Ideas@TheCentre brings you ammunition for conversations around the table. 3 short articles from CIS researchers emailed every Friday on the issues of the week.
Education is a ‘wicked problem’ if you go by Australian Public Service Commission criteria.
The APSC has long claimed that some policy areas are so complex that they are “highly resistant to resolution.”
Maybe that explains why truckloads of taxpayer dollars are being spent on myriad reviews of separate aspects of Australian education, with little evidence of any profound, long-term vision to bind them all together.
This is despite the OECD’s advice that solving complex problems demands a whole-of-system perspective and strategic thinking.
Just this year, in addition to a NAPLAN Reporting Review, projects include: a Senior Secondary Pathways Review; the Review of the Melbourne Declaration on Educational Goals for Young Australians; a NSW Curriculum Review; an Australian Qualifications Framework Review; a review of the ‘national education architecture’, a National Teacher Workforce Strategy, and the Early Childhood Education – Universal Access National Partnership. Given that work has already begun on the adoption of a new (and experimental) format as part of the ‘refinement’ of the existing Australian Curriculum, it is not easy to imagine how a planned review of that document in 2020 will complement all the other pieces.
Now there is also to be the sixth review of NAPLAN.
All this reviewing is a futile undertaking if it does not form part of simultaneous consideration of rigorous national academic standards for Kindergarten to Year 12, the design and content of the national curriculum, teacher capacity — and numerous other aspects of education that need more than fads to sustain them.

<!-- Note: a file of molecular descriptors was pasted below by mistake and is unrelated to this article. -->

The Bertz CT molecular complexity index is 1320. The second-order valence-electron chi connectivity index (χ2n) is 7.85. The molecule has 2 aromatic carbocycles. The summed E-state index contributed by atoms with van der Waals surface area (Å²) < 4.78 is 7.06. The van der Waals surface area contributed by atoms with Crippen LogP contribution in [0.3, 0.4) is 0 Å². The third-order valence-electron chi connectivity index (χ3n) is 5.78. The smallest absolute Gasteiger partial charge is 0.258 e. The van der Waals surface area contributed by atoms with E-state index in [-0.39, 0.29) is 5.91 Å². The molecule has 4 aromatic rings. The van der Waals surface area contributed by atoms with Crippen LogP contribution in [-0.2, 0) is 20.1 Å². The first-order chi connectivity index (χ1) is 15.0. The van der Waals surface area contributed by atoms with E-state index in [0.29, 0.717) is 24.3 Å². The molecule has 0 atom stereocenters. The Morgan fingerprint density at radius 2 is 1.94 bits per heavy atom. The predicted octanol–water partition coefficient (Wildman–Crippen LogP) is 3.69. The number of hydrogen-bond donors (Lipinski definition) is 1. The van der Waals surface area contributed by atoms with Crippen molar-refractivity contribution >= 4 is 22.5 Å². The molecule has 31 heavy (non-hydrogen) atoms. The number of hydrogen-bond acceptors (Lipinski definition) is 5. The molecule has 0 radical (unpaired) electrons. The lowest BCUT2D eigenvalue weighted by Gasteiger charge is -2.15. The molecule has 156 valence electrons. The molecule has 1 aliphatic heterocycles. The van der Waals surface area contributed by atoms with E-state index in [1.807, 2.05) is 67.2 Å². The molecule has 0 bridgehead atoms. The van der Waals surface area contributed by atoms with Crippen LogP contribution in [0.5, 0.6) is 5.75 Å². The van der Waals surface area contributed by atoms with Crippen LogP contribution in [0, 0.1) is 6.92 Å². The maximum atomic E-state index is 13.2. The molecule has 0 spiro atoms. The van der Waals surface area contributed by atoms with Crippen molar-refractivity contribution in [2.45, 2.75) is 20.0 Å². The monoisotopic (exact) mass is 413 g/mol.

Education surely warrants the APSC’s call for “a broad recognition and understanding, including from governments and Ministers, that there are no quick fixes and simple solutions.”
OECD research recognises the challenges of ‘governing education in a complex world’ and notes that “creating the open, dynamic, and strategic governance systems necessary for governing complex systems is not easy.”
Nearly 250 billion dollars will be spent on Australian school education through to 2027, notwithstanding evidence of nation-wide failure to improve student outcomes. Complaints are loud about school leavers’ knowledge and skills, teacher quality, curriculum standards, assessment practices, student behaviour, equity and disadvantage, school funding models and many other issues.
The patient is suffering, but the medicos are treating the symptoms and not the illness. A fragmented, piecemeal approach to education policy reform almost guarantees that nothing will improve.
It’s a wicked problem, indeed.
The departure of my colleague, Jeremy Sammut, from the Centre for Independent Studies after 12 years here caps a very fruitful and productive career in policy research.
Jeremy’s work in health policy, child protection, and adoption brought him to national — and influential — prominence, and he helped shape the ways governments responded to these pressing issues.
Over the past year, Jeremy’s attention has been directed towards issues of culture and society as he directed the new CIS program Culture, Prosperity & Civil Society.
The program was established to articulate and defend the key principles that form the foundation of a free and liberal democratic society and an open economy.
Even in its infancy, the CP&CS program has produced a significant body of work on corporate social responsibility, religious freedom, euthanasia, free speech in universities, culture, and hate speech.
Jeremy’s ability quickly to understand complex issues and then to formulate concise responses intended to help address those issues was crucial in establishing the authority and scope of the program.